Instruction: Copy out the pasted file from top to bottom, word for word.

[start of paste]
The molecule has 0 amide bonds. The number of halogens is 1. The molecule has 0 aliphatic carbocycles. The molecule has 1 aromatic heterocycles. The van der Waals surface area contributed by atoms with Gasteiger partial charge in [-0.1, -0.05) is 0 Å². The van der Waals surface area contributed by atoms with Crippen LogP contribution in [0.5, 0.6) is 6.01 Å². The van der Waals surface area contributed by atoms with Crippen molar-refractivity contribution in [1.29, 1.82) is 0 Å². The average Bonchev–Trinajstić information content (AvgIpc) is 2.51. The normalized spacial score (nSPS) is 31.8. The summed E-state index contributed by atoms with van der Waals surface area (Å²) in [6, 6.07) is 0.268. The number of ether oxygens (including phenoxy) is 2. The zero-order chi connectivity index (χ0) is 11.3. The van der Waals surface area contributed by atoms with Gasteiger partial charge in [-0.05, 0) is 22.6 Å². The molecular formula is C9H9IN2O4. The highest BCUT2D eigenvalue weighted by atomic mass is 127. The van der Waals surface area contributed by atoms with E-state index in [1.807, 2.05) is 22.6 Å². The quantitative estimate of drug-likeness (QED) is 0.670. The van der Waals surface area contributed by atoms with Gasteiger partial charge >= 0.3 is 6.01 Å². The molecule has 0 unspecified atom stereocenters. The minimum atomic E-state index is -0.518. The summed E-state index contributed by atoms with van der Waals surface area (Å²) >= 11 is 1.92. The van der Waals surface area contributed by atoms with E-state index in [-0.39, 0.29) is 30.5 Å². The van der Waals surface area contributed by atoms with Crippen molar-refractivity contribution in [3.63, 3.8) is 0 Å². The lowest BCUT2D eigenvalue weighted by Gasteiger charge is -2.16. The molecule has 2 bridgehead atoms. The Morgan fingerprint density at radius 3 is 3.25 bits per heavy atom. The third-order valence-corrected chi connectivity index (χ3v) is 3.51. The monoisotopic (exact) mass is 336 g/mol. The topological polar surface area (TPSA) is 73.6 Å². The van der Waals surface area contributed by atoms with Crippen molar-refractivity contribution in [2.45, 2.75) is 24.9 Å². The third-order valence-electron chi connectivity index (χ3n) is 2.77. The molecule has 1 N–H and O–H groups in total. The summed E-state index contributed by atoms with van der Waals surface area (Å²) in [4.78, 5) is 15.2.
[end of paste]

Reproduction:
The molecule has 0 amide bonds. The number of halogens is 1. The molecule has 0 aliphatic carbocycles. The molecule has 1 aromatic heterocycles. The van der Waals surface area contributed by atoms with Gasteiger partial charge in [-0.1, -0.05) is 0 Å². The van der Waals surface area contributed by atoms with Crippen LogP contribution in [0.5, 0.6) is 6.01 Å². The van der Waals surface area contributed by atoms with Crippen molar-refractivity contribution in [1.29, 1.82) is 0 Å². The average Bonchev–Trinajstić information content (AvgIpc) is 2.51. The normalized spacial score (nSPS) is 31.8. The summed E-state index contributed by atoms with van der Waals surface area (Å²) in [6, 6.07) is 0.268. The number of ether oxygens (including phenoxy) is 2. The zero-order chi connectivity index (χ0) is 11.3. The van der Waals surface area contributed by atoms with Gasteiger partial charge in [-0.05, 0) is 22.6 Å². The molecular formula is C9H9IN2O4. The highest BCUT2D eigenvalue weighted by atomic mass is 127. The van der Waals surface area contributed by atoms with E-state index in [1.807, 2.05) is 22.6 Å². The quantitative estimate of drug-likeness (QED) is 0.670. The van der Waals surface area contributed by atoms with Gasteiger partial charge >= 0.3 is 6.01 Å². The molecule has 0 unspecified atom stereocenters. The minimum atomic E-state index is -0.518. The summed E-state index contributed by atoms with van der Waals surface area (Å²) >= 11 is 1.92. The van der Waals surface area contributed by atoms with E-state index in [-0.39, 0.29) is 30.5 Å². The van der Waals surface area contributed by atoms with Crippen molar-refractivity contribution in [3.63, 3.8) is 0 Å². The lowest BCUT2D eigenvalue weighted by Gasteiger charge is -2.16. The molecule has 2 bridgehead atoms. The Morgan fingerprint density at radius 3 is 3.25 bits per heavy atom. The third-order valence-corrected chi connectivity index (χ3v) is 3.51. The monoisotopic (exact) mass is 336 g/mol. The topological polar surface area (TPSA) is 73.6 Å². The van der Waals surface area contributed by atoms with Crippen molar-refractivity contribution in [2.45, 2.75) is 24.9 Å². The third-order valence-electron chi connectivity index (χ3n) is 2.77. The molecule has 1 N–H and O–H groups in total. The summed E-state index contributed by atoms with van der Waals surface area (Å²) in [4.78, 5) is 15.2.